Greg Dunn (left) wails on his Fender Blackout Tele while Frank Graniero (right) gets wild with his Gibson ES-339 and drummer Nick Pizzolato holds down the beat at a May 9, 2010 show in New York City. Photo by Melissa Terry.

It’s a quiet Sunday evening in New York City, and many of its residents are away for the April holidays. But it’s anything but calm in a chic Brooklyn industrial loft at an invite-only secret show, where Moving Mountains is creating a spectacle with its ambient-infused rock. A giant video screen serves as the backdrop, with reels of loose 8-track tape sprawled all over the floor, and ’70s–era mini televisions are strategically planted atop the band’s amps. The scenery oozes every art school student’s fantasy come to life—fitting, considering it was at SUNY Purchase, a music and art school in Westchester, New York, where the band met and formed. The Purchase scene has also provided the likes of Regina Spektor and NYC’s “anti-folk” artists such as Kimya Dawson and the Moldy Peaches.

Greg Dunn was a music production major at SUNY Purchase (still is) and had a studio project with drummer Nick Pizzolato in 2007 that evolved intoPneuma, a full-length independently released record. Soon after, guitarist Frank Graniero and bassist Mitch Lee joined the fray, and the studio project turned into a four-piece rock band. Moving Mountains quickly generated an underground buzz, and through grassroots promotional efforts, their songs soon hit the mainstream. Though the band’s songs have appeared on MTV shows like
16 and Pregnant,College Life, andTeen Mom, don’t be fooled into thinking they’re destined to become yet another corporate shill of a band. The band members personally manage their social networking sites, and through the band’s online forum—in true indie-style—they strategize places to crash while on the road. “Families are the best because they’ll cook you breakfast in the morning,” reveals Dunn. Yes, they have a wealth of stalker stories, but Dunn explains that “it's never really a good idea to talk about it.”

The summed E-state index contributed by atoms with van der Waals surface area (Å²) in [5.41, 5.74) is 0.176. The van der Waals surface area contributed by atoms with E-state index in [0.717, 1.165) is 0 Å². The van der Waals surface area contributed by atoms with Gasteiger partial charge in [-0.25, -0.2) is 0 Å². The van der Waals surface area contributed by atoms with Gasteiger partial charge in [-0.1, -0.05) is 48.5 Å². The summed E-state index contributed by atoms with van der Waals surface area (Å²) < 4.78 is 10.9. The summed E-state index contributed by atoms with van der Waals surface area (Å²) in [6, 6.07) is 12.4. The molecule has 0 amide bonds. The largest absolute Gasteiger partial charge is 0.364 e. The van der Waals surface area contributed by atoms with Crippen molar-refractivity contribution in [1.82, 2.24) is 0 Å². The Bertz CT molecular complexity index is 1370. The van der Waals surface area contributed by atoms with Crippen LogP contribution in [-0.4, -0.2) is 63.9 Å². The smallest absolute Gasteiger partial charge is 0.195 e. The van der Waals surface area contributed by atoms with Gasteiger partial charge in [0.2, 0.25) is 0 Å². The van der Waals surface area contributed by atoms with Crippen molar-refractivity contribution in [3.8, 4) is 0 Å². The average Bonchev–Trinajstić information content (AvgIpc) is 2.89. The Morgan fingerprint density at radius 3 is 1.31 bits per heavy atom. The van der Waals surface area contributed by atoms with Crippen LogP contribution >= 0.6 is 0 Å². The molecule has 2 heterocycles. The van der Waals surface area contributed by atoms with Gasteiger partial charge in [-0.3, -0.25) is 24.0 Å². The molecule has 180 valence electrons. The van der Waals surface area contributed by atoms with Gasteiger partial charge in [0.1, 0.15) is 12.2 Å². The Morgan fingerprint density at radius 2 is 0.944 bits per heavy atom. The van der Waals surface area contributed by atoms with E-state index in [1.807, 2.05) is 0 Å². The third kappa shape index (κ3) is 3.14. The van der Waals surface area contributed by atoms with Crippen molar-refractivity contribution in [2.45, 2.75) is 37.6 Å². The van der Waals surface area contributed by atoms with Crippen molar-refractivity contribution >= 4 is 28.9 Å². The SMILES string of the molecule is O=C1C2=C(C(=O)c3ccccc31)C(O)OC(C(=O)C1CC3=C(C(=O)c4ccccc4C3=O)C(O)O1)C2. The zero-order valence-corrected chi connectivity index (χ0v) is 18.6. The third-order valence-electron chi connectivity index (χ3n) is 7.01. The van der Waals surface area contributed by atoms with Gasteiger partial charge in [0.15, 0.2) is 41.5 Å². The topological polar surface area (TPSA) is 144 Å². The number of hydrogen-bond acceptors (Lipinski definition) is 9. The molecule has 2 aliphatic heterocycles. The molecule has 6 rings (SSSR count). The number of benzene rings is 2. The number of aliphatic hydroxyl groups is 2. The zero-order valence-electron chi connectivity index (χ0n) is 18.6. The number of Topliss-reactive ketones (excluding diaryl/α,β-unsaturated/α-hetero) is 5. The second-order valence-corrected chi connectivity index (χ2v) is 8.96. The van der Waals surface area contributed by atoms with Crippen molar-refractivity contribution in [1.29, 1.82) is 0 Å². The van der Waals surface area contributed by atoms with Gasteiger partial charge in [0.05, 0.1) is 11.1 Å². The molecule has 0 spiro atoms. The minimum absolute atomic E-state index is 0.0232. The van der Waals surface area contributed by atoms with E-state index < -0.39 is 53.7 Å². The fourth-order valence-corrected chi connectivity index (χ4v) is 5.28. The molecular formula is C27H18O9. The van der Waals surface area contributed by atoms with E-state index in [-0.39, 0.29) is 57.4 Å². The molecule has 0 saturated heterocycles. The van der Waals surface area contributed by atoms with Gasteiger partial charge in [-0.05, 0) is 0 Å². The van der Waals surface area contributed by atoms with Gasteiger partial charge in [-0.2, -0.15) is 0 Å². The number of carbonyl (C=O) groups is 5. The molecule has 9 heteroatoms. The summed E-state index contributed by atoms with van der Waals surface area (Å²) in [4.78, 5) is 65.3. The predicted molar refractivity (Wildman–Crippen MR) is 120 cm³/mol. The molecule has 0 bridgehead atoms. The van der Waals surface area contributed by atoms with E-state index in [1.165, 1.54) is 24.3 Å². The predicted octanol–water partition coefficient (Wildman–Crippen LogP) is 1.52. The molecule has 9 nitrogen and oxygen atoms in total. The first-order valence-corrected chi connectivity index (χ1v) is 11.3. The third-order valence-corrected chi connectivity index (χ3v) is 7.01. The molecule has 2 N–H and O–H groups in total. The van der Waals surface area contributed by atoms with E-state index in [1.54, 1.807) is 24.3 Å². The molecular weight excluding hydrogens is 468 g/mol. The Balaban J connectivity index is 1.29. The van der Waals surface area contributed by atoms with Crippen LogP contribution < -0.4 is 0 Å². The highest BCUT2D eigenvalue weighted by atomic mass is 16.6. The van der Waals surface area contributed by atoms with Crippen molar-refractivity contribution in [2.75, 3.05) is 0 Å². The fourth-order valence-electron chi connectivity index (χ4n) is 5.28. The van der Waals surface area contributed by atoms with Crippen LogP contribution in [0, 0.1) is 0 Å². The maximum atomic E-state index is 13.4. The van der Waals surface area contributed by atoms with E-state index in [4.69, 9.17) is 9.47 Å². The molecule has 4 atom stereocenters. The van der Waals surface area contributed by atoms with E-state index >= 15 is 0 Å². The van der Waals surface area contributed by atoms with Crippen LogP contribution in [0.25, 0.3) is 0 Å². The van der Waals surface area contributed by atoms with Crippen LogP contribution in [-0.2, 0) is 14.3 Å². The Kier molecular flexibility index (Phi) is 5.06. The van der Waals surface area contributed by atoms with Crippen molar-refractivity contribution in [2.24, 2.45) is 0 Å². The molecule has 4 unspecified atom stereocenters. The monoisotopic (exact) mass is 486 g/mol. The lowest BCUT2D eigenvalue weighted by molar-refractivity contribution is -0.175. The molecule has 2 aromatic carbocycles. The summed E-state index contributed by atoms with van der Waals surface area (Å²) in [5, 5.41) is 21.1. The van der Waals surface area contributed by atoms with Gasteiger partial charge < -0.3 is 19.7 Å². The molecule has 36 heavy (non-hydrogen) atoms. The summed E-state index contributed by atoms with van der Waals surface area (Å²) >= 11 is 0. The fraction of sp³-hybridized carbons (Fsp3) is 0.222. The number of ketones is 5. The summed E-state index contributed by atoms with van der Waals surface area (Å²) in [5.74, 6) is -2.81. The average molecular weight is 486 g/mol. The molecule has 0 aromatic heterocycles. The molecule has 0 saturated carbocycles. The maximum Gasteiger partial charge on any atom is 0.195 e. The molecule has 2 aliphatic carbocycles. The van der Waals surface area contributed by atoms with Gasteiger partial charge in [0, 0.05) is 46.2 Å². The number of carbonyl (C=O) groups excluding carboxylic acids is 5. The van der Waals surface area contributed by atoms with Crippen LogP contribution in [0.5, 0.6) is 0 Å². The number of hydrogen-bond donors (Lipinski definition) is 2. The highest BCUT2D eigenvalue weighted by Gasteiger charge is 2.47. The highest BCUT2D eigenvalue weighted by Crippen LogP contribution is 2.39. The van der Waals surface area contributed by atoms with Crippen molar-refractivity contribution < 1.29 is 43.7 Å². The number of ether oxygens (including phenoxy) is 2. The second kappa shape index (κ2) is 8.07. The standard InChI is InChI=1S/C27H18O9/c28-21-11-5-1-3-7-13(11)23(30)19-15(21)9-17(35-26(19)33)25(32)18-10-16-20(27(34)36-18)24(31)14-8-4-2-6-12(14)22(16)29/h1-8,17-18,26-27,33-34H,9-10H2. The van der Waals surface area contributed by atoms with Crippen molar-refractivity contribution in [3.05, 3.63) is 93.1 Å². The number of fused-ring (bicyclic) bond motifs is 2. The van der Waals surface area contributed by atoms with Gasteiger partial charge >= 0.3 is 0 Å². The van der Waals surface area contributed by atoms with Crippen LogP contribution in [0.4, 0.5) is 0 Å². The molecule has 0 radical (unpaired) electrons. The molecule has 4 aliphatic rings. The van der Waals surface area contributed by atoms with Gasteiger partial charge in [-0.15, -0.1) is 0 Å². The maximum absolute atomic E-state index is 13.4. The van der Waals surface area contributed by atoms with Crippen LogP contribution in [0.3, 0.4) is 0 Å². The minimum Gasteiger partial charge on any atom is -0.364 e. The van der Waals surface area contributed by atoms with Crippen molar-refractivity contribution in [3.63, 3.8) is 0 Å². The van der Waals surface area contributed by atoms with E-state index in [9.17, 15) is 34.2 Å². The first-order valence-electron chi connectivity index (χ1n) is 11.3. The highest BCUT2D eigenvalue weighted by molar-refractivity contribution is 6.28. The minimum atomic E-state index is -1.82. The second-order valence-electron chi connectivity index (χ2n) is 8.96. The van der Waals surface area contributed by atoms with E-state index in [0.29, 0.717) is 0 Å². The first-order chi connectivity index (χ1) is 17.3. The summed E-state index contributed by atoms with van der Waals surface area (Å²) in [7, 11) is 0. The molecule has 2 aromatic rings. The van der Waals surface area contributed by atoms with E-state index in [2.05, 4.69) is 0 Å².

Waves, the band’s first full-length collaborative effort, debuts on May 10th. Coinciding with the album’s release, Moving Mountains will embark on a national tour along with dates on the Warped tour. We caught up with Greg Dunn and Frank Graniero on the campus of SUNY Purchase to get the details.

You guys still go to college even though the band is a full-time gig. How do you manage to do that?

Frank: Um, badly—we manage it very badly. It's a really weird balancing act and each semester and each tour is a different situation. The two of us graduated high school in 2007 and came here right after. Mitch was done with school, and that was really nice, but he was working full-time. And that was just as hard to balance.

Greg: It's horrible but we're almost there.

Since you guys are “famous,” do people bother you on campus?

Greg: Not really. SUNY Purchase is a very introverted and quiet school.

Bernie Williams used to be a student at Purchase.

Greg: Yeah, I had a digital audio class with him. I’d also see Joe Girardi hanging out at the Starbucks on campus. At a place like SUNY Purchase, not too many people are that into sports, so nobody really knew who Joe and Bernie were. Bernie Williams was a musician first—he just realized that he was really good at baseball too, and went with that.

Dunn digs into his '90s Fender American Thinline Tele onstage at the Bamboozle festival, May 2, 2010. Photo by Melissa Terry.

Tell us about your gear.

Greg: Mitch and I are both endorsed by Fender. I play Telecasters and use a ’90s American Thinline and a Mexican-made Blackout through a Fender Twin Reverb reissue. They're all stock, at least I think they are. I wish I knew more about my guitar stuff—I'm just more of a recording gear dude.

Frank: I play two Gibsons including a 339—I love that guitar. I was searching for my perfect guitar and the 339 came out. I also play a Les Paul Studio Plus that I’ve had forever. I use a Mesa/Boogie Express 5:50 amp that has some great clean tones.